Minimally invasive sacroiliac joint fusion for chronic sacroiliac joint pain: A systematic review
Chang E, Rains C, Ali R, Wines RC, Kahwati LC. Minimally invasive sacroiliac joint fusion for chronic sacroiliac joint pain: a systematic review. Spine J. 2022;22(8):1240-1253. doi:10.1016/j.spinee.2022.01.005
Background context: Sacroiliac (SI) joint pain causes significant disability and impairment to quality of life (QOL). Minimally invasive SI joint fusion is increasingly used to relieve chronic SI joint pain among patients who do not respond to nonsurgical treatment.
Purpose: To systematically review the existing literature to assess the effectiveness and safety of minimally invasive SI joint fusion.
Study design/setting: Systematic review.
Data sources: PubMed, Embase, Cochrane, and a clinical trial registry from database inception to June 30, 2021.
Study selection: Eligible studies were primary research studies published in the English language, enrolled adults with SI joint pain, and compared SI joint fusion to nonsurgical interventions or alternative minimally invasive procedures. We included randomized controlled trials (RCTs) or controlled cohort studies (CCSs) that reported effectiveness (pain, physical function, QOL, opioid use) or safety outcomes (adverse events [AEs], revision surgeries) and uncontrolled studies that reported safety outcomes.
Data abstraction and synthesis: Data were abstracted into structured forms; two independent reviewers assessed risk of bias using standard instruments; certainty of evidence was rated using GRADE.
Results: Forty studies (2 RCTs, 3 CCSs, and 35 uncontrolled studies) were included. Minimally invasive SI joint fusion with the iFuse Implant System appeared to result in larger improvements in pain (two RCTs: mean difference in visual analog scale -40.5 mm, 95% CI, -50.1 to -30.9; -38.1 mm, p<.0001) and larger improvements in physical function (mean difference in Oswestry Disability Index -25.4 points, 95% CI, -32.5 to -18.3; -19.8 points, p<.0001) compared to conservative management at 6 months. Improvements in pain and physical function for the RCTs appeared durable at 1- and 2-year follow-up. Findings were similar in one CCS. The two RCTs also found significant improvements in QOL at 6 months and 1 year. Opioid use may be improved at 6 months and 1 to 2 years. AEs appeared higher in the fusion group at 6 months. The incidence of revision surgery varied by study; the highest was 3.8% at 2 years. Two CCSs compared the effectiveness of alternative minimally invasive fusion procedures. One CCS compared iFuse to the Rialto SI Fusion System and reported no differences in pain, function, QOL, and revision surgeries from 6 months to 1 year. One CCS compared iFuse to percutaneous screw fixation and reported significantly fewer revisions among iFuse participants (mean difference -61.0%, 95% CI, -78.4% to -43.5%). The 35 uncontrolled studies had serious limitations and reported heterogeneous safety outcomes. Two of the larger studies reported a 13.2% incidence of complications from minimally invasive SI joint fusion at 90 days using an insurance claims database and a 3.1% incidence of revision surgery over 2.5 years using a postmarket surveillance database.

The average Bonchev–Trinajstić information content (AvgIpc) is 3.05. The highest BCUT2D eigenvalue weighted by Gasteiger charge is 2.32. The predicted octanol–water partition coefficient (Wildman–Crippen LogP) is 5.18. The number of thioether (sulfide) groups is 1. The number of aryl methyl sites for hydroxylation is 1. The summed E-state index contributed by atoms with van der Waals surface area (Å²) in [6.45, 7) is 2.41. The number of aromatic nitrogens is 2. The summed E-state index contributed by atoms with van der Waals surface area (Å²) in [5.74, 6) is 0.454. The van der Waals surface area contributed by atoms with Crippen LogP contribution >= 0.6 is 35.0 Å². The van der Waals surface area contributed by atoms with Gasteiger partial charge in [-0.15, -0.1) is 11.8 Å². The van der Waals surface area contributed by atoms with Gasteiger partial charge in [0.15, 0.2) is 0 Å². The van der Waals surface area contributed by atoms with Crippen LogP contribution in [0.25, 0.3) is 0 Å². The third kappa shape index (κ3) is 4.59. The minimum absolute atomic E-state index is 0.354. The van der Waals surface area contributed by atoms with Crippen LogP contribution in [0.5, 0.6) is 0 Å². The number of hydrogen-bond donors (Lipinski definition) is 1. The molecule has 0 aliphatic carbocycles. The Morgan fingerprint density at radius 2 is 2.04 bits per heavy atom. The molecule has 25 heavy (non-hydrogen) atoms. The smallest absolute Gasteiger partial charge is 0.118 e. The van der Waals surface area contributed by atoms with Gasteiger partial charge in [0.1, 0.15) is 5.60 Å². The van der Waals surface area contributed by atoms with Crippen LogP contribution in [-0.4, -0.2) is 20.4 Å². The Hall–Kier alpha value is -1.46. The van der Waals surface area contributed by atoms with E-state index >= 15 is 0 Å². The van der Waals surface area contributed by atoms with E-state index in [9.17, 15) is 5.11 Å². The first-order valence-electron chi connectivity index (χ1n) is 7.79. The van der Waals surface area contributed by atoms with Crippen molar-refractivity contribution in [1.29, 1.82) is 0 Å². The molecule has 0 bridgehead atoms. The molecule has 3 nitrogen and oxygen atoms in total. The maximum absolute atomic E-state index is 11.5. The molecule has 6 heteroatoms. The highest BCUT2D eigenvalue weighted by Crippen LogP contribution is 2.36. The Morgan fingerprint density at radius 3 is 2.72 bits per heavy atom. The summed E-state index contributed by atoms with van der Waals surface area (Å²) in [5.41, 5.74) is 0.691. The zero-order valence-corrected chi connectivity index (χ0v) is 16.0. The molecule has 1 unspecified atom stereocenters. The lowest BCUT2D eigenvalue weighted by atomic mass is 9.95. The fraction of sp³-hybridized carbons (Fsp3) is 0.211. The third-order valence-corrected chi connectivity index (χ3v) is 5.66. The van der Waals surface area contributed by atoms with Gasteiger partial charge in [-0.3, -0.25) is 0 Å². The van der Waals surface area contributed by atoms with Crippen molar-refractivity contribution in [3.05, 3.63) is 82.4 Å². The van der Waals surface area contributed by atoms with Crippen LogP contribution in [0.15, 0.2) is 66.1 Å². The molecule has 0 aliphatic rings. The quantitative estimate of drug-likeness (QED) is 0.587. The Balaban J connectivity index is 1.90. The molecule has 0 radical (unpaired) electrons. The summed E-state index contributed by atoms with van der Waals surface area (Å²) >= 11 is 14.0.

Conclusions: Among patients meeting diagnostic criteria for SI joint pain and who have not responded to conservative care, minimally invasive SI joint fusion is probably more effective than conservative management for reducing pain and opioid use and improving physical function and QOL. Fusion with iFuse and Rialto appear to have similar effectiveness. AEs appear to be higher for minimally invasive SI joint fusion than conservative management through 6 months. Based on evidence from uncontrolled studies, serious AEs from minimally invasive SI joint fusion may be higher in usual practice compared to what is reported in trials. The incidence of revision surgery is likely no higher than 3.8% at 2 years. Limited evidence is available that compares different minimally invasive devices.